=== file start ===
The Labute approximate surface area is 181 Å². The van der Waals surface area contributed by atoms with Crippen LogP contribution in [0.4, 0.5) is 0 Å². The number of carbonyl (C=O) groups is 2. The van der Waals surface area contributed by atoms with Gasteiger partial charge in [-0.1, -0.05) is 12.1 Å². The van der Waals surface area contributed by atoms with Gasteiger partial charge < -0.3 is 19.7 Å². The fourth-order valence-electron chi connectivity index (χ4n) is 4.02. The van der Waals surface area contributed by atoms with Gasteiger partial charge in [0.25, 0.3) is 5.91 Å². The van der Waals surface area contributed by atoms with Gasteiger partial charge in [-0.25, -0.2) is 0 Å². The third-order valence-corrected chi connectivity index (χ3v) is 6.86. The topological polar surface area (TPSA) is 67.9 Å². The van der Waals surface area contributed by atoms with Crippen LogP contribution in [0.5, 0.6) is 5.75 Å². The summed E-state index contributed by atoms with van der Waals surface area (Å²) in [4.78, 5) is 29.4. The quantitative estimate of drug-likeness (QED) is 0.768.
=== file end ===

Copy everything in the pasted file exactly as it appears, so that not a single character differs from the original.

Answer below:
The Labute approximate surface area is 181 Å². The van der Waals surface area contributed by atoms with Crippen LogP contribution in [0.4, 0.5) is 0 Å². The number of carbonyl (C=O) groups is 2. The van der Waals surface area contributed by atoms with Gasteiger partial charge in [-0.1, -0.05) is 12.1 Å². The van der Waals surface area contributed by atoms with Gasteiger partial charge < -0.3 is 19.7 Å². The fourth-order valence-electron chi connectivity index (χ4n) is 4.02. The van der Waals surface area contributed by atoms with Gasteiger partial charge in [0.25, 0.3) is 5.91 Å². The van der Waals surface area contributed by atoms with Gasteiger partial charge in [-0.25, -0.2) is 0 Å². The third-order valence-corrected chi connectivity index (χ3v) is 6.86. The topological polar surface area (TPSA) is 67.9 Å². The van der Waals surface area contributed by atoms with Crippen LogP contribution in [0.5, 0.6) is 5.75 Å². The summed E-state index contributed by atoms with van der Waals surface area (Å²) in [4.78, 5) is 29.4. The quantitative estimate of drug-likeness (QED) is 0.768.